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Hydrology and Earth System Sciences An interactive open-access journal of the European Geosciences Union
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Volume 13, issue 7
Hydrol. Earth Syst. Sci., 13, 1123–1132, 2009
https://doi.org/10.5194/hess-13-1123-2009
© Author(s) 2009. This work is distributed under
the Creative Commons Attribution 3.0 License.
Hydrol. Earth Syst. Sci., 13, 1123–1132, 2009
https://doi.org/10.5194/hess-13-1123-2009
© Author(s) 2009. This work is distributed under
the Creative Commons Attribution 3.0 License.

  13 Jul 2009

13 Jul 2009

Averaging hydraulic head, pressure head, and gravitational head in subsurface hydrology, and implications for averaged fluxes, and hydraulic conductivity

G. H. de Rooij G. H. de Rooij
  • Wageningen University, Centre for Water and Climate, Soil Physics, Ecohydrology and Groundwater Management, Wageningen, The Netherlands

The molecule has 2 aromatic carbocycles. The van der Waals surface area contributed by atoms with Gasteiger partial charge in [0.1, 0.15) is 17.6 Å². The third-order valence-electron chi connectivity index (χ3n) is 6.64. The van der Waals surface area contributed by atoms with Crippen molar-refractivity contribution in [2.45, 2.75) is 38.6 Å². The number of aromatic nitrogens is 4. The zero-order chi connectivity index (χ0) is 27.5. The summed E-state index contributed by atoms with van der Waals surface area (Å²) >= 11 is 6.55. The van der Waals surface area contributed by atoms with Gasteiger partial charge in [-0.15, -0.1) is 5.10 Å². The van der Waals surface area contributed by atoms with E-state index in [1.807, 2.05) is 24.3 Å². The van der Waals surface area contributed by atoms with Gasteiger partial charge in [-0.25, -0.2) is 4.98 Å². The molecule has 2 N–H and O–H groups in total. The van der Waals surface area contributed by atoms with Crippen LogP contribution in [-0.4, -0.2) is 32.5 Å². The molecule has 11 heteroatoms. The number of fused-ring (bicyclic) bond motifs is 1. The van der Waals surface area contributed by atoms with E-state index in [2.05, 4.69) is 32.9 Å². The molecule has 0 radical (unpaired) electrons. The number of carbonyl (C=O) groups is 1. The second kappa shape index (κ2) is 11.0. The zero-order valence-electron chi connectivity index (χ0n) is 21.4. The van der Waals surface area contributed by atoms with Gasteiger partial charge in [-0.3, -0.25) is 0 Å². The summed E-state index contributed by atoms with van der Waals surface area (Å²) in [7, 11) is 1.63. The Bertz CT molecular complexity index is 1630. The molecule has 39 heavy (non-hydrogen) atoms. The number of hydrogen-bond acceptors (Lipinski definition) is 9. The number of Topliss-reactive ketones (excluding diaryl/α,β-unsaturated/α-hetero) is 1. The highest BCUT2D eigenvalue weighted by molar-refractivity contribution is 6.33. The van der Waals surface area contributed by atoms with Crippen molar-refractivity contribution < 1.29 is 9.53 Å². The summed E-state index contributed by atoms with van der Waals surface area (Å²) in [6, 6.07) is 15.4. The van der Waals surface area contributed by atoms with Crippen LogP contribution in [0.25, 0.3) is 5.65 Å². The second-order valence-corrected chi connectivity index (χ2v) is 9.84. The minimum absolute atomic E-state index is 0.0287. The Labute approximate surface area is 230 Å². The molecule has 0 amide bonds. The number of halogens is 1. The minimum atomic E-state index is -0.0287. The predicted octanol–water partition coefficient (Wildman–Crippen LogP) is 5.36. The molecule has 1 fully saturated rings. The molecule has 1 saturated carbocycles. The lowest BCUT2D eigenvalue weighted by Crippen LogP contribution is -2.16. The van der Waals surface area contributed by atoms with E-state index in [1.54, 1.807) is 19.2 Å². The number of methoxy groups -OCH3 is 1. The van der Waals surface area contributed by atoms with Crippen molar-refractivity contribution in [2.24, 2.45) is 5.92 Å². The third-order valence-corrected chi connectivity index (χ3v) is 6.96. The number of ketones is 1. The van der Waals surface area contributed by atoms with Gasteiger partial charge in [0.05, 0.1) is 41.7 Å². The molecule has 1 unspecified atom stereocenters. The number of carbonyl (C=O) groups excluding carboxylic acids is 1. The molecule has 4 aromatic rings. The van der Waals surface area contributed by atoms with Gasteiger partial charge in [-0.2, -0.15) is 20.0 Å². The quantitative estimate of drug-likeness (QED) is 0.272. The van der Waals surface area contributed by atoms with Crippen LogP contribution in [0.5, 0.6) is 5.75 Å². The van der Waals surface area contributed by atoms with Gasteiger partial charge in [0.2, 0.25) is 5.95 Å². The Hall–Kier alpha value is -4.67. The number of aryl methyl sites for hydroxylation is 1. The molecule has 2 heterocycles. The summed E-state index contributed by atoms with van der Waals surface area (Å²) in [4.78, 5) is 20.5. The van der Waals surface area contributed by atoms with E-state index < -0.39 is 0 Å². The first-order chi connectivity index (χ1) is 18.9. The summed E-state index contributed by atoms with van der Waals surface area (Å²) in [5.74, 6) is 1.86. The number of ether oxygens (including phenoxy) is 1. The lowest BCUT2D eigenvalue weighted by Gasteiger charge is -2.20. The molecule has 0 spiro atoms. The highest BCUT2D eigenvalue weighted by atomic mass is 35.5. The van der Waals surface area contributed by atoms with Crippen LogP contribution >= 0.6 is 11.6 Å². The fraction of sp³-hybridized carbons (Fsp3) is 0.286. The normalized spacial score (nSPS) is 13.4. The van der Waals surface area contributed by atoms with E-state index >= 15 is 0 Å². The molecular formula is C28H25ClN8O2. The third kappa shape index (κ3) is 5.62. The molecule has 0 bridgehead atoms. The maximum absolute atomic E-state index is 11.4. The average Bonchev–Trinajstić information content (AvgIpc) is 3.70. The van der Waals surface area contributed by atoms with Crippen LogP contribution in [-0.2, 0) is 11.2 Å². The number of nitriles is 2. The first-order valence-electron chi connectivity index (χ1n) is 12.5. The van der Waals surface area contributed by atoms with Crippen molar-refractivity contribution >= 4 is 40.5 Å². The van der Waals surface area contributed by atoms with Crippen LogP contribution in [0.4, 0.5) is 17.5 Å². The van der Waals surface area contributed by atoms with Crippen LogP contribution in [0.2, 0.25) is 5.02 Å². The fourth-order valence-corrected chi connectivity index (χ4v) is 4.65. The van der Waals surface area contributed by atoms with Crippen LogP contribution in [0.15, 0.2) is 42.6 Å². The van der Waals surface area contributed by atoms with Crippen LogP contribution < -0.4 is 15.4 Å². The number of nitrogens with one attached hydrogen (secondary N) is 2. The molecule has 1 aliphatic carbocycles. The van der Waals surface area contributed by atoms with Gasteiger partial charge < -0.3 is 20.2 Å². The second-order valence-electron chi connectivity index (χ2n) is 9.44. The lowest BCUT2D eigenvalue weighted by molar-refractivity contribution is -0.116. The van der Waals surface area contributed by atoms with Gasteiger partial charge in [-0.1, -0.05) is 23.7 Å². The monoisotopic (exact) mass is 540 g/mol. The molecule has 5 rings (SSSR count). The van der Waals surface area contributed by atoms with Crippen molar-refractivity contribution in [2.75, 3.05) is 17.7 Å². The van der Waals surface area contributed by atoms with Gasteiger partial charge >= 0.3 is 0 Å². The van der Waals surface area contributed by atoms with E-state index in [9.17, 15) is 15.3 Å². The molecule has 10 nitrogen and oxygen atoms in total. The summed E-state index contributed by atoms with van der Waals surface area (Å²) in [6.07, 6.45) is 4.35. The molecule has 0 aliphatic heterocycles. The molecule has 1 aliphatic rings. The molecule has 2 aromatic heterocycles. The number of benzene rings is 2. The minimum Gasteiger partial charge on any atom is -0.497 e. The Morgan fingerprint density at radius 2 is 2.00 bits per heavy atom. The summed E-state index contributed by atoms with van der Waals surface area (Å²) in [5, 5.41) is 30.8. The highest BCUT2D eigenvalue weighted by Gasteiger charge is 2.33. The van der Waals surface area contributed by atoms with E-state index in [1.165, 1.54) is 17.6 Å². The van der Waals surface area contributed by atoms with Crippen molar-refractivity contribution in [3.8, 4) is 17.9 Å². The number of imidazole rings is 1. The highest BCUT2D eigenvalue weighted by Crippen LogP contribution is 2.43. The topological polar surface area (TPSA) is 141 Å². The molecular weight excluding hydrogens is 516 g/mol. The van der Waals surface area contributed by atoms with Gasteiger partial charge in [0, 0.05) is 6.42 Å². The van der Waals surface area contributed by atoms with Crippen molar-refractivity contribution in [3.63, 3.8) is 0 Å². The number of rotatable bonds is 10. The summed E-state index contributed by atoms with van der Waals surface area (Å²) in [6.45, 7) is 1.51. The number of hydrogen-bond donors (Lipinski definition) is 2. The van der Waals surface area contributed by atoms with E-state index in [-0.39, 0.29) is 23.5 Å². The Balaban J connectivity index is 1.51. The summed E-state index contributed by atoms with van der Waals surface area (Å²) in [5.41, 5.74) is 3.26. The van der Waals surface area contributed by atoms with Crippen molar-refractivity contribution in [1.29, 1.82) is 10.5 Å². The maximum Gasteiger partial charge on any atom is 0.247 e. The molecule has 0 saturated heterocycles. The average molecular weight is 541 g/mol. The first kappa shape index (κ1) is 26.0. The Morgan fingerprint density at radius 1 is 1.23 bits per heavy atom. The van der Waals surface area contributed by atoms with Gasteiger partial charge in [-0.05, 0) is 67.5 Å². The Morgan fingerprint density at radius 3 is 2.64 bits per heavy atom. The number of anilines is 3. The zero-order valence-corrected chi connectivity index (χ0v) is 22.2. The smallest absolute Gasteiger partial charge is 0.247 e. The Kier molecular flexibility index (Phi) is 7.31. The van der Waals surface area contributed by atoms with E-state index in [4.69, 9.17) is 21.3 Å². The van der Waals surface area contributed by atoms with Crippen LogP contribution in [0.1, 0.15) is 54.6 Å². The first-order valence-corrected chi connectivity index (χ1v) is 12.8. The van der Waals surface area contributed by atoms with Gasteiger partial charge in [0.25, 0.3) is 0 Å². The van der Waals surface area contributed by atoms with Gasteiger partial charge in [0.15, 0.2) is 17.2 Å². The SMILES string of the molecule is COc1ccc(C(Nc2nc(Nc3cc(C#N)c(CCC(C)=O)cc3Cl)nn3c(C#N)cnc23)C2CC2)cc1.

Abstract. Current theories for water flow in porous media are valid for scales much smaller than those at which problem of public interest manifest themselves. This provides a drive for upscaled flow equations with their associated upscaled parameters. Upscaling is often achieved through volume averaging, but the solution to the resulting closure problem imposes severe restrictions to the flow conditions that limit the practical applicability. Here, the derivation of a closed expression of the effective hydraulic conductivity is forfeited to circumvent the closure problem. Thus, more limited but practical results can be derived. At the Representative Elementary Volume scale and larger scales, the gravitational potential and fluid pressure are treated as additive potentials. The necessary requirement that the superposition be maintained across scales is combined with conservation of energy during volume integration to establish consistent upscaling equations for the various heads. The power of these upscaling equations is demonstrated by the derivation of upscaled water content-matric head relationships and the resolution of an apparent paradox reported in the literature that is shown to have arisen from a violation of the superposition principle. Applying the upscaling procedure to Darcy's Law leads to the general definition of an upscaled hydraulic conductivity. By examining this definition in detail for porous media with different degrees of heterogeneity, a series of criteria is derived that must be satisfied for Darcy's Law to remain valid at a larger scale.

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